For The Fish We Must Prepare (Chris Cobb)

sheet music

The winter soon will be past, b'ys,
Look out for maggots and flies;
Summer time is drawing near,
For the fish we must prepare.

Oh, traps and trawls and finger-stalls,
Rubber boots and killick claws;
Some lines and twines and rope and coils,
You get sore hands and full of boils.

Sleepy eyes and staggering legs,
Your bit of old clothes all torn in rags;
Yoke your goats and fix your fence,
A gallon of liver is twenty cents.

Go span your hens, the c'ck will crow,
More rain, it goes too slow;
You need not wait nor hesitate,
We'll have a freezer full of bait.

Oh, tar-mops and bark-pots,
And fishin' caplin to the rocks;
It's garden time, now full speed,
Another load of government seed.

Hark at the whales, do you hear them blow?
One swallowed Jonah years ago;
He prayed and prayed, the wheel got jammed,
Then Jonah crawled out safe on land;
Now their throats are very small,
They swallow fish and that is all.

####.... Christopher Theodore (Chris) Cobb [1897-1968] of Barr'd Islands, Fogo, NL ....####
Collected in 1952 from the composer, Christopher Theodore (Chris) Cobb [1897-1968] of Barr'd Islands, Fogo, NL, by Kenneth Peacock and published in Songs Of The Newfoundland Outports, Vol 1, pp.130-131, by the National Museum of Canada (1965) Crown Copyrights Reserved.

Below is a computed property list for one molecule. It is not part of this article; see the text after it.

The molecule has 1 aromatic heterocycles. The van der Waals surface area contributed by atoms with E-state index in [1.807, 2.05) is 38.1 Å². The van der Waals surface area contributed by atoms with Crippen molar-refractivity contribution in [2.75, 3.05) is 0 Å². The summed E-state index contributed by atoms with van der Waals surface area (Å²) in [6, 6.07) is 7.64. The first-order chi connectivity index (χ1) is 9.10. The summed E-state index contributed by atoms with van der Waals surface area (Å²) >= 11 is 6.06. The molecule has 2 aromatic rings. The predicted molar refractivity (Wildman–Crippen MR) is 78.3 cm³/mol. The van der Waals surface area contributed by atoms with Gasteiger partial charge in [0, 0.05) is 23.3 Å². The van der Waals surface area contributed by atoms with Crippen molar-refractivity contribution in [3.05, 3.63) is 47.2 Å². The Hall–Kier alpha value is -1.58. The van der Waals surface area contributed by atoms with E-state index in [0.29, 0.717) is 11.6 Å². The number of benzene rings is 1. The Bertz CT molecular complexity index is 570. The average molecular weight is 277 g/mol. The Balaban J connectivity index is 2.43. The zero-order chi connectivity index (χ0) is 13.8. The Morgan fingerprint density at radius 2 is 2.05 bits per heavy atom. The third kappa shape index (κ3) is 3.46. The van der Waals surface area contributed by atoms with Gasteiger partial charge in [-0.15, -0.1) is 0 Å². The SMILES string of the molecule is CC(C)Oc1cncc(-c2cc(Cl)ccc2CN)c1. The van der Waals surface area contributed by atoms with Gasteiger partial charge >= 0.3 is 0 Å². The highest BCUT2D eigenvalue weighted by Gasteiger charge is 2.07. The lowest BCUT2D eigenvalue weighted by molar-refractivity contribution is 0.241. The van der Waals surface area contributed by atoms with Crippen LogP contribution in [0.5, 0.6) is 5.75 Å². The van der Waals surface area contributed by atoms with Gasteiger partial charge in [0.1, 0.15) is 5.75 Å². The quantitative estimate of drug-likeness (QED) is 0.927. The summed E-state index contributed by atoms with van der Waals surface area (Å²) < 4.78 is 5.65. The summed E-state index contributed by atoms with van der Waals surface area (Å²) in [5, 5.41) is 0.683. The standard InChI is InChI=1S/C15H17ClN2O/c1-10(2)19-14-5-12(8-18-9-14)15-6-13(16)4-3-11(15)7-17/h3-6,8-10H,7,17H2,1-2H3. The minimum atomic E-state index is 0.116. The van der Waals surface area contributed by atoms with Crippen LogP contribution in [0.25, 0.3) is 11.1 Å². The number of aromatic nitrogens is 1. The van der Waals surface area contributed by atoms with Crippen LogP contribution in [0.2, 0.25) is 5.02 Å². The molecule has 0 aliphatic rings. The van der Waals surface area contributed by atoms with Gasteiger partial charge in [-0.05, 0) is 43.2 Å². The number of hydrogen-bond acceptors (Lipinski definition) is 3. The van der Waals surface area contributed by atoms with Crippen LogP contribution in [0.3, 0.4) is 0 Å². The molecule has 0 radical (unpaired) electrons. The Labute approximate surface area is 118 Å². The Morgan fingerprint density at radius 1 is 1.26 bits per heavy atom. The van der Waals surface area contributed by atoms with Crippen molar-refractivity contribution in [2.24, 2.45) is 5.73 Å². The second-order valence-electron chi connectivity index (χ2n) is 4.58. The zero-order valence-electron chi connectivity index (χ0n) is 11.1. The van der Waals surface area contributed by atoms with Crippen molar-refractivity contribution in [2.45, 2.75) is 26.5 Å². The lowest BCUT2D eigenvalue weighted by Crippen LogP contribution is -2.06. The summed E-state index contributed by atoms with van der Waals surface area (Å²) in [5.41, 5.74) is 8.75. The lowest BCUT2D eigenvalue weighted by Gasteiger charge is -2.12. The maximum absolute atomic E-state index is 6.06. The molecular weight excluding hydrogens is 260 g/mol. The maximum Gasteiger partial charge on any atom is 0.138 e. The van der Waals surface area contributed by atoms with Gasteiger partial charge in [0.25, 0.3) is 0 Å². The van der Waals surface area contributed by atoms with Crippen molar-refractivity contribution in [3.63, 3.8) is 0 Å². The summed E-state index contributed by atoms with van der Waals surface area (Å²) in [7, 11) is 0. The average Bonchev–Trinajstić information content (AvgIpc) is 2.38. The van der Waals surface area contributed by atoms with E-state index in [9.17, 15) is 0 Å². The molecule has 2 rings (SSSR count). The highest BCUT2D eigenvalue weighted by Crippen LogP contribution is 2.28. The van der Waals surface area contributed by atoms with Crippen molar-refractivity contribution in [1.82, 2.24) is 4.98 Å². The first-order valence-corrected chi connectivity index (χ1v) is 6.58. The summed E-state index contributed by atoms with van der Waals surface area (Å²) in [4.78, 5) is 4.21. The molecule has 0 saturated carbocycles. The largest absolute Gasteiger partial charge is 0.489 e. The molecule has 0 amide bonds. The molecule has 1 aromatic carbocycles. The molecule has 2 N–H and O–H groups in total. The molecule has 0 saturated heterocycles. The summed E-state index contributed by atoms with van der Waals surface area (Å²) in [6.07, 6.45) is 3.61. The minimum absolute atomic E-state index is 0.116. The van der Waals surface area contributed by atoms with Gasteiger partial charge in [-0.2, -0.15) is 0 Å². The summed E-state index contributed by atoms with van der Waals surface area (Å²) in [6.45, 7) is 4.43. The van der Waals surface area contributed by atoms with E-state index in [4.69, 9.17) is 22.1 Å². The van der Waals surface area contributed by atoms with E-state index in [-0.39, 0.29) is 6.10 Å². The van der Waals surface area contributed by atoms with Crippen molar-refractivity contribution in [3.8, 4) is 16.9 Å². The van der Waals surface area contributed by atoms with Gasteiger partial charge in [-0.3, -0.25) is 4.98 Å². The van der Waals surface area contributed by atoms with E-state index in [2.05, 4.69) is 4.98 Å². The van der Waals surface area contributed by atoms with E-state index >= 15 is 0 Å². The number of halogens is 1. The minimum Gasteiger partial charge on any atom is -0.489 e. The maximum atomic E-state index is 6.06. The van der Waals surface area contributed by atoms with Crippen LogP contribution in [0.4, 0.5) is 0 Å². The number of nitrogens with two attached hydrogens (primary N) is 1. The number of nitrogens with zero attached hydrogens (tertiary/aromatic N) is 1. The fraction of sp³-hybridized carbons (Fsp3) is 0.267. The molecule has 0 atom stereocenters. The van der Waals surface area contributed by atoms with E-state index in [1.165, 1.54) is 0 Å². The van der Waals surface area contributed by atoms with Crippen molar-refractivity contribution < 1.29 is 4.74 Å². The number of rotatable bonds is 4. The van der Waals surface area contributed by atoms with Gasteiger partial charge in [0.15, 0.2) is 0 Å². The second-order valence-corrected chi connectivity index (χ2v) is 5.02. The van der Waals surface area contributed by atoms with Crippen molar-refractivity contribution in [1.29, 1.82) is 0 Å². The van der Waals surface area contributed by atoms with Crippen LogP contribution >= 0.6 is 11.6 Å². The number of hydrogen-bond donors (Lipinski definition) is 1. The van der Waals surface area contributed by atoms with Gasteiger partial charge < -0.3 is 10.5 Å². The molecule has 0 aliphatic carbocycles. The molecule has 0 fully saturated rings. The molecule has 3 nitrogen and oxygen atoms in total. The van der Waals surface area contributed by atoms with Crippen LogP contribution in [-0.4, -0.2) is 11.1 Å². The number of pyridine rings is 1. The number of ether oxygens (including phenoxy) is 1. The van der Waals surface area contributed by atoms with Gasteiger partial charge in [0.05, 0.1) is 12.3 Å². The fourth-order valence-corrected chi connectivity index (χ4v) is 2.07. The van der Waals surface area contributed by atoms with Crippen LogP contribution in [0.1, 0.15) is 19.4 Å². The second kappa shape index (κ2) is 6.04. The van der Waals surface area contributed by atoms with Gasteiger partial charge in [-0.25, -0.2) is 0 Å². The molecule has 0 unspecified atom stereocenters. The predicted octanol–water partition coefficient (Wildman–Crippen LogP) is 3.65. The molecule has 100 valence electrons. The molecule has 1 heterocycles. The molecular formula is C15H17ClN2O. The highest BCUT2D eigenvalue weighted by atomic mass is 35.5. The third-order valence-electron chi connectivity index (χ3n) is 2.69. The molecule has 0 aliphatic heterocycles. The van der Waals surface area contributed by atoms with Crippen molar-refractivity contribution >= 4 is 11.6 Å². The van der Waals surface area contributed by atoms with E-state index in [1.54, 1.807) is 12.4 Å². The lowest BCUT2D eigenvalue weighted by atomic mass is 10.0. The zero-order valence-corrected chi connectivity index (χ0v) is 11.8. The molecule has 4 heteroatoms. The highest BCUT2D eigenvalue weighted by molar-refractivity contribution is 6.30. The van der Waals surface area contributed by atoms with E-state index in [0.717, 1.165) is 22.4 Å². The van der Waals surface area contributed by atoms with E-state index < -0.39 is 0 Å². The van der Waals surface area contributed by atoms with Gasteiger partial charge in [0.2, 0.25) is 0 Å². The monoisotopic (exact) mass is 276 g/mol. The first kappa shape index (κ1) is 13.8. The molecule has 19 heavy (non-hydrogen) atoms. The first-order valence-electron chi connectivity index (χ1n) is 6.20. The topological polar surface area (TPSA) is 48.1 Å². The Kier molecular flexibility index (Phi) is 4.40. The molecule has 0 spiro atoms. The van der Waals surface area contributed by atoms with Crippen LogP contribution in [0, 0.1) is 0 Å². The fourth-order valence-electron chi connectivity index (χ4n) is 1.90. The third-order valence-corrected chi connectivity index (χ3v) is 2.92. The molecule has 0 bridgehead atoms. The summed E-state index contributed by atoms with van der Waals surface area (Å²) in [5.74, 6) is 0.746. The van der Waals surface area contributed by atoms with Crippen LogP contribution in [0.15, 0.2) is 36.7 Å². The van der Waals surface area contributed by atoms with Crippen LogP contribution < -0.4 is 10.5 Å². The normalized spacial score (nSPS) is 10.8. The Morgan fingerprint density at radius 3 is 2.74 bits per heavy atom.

Kenneth Peacock noted that Chris Cobb had managed to squeeze into six short verses most of the chores that faced the outport Newfoundlander after a long winter of comparative idleness and boredom. At the height of the fishing season, he may have been working twenty hours a day if the fish were running. Peacock also noted that some fishermen saved the cod livers to sell separately for making cod-liver oil. When Chris Cobb composed this song some twenty or thirty years earlier, the price for a gallon of livers was an incredible twenty cents (verse three).

From the Dictionary Of Newfoundland English:
Bark-pot - iron kettle in which the bark and buds of conifers are steeped to make a liquid for preserving fish nets, sails, etc.
Caplin - a small, iridescent deep-water fish (Mallotus villosus) like a smelt which, followed by the cod, appears inshore during June and July to spawn along the beaches, and is netted for bait, for manuring the fields, or dried, salted, smoked, or frozen for eating.
Finger-stall - a covering for thumb or finger to protect a cut or prevent chafing.
Killick claws - arms formed by the two wooden cross-pieces on which one or two oblong stones are set to make the base of a home made anchor called a killick.
Span - to hobble a domestic fowl.


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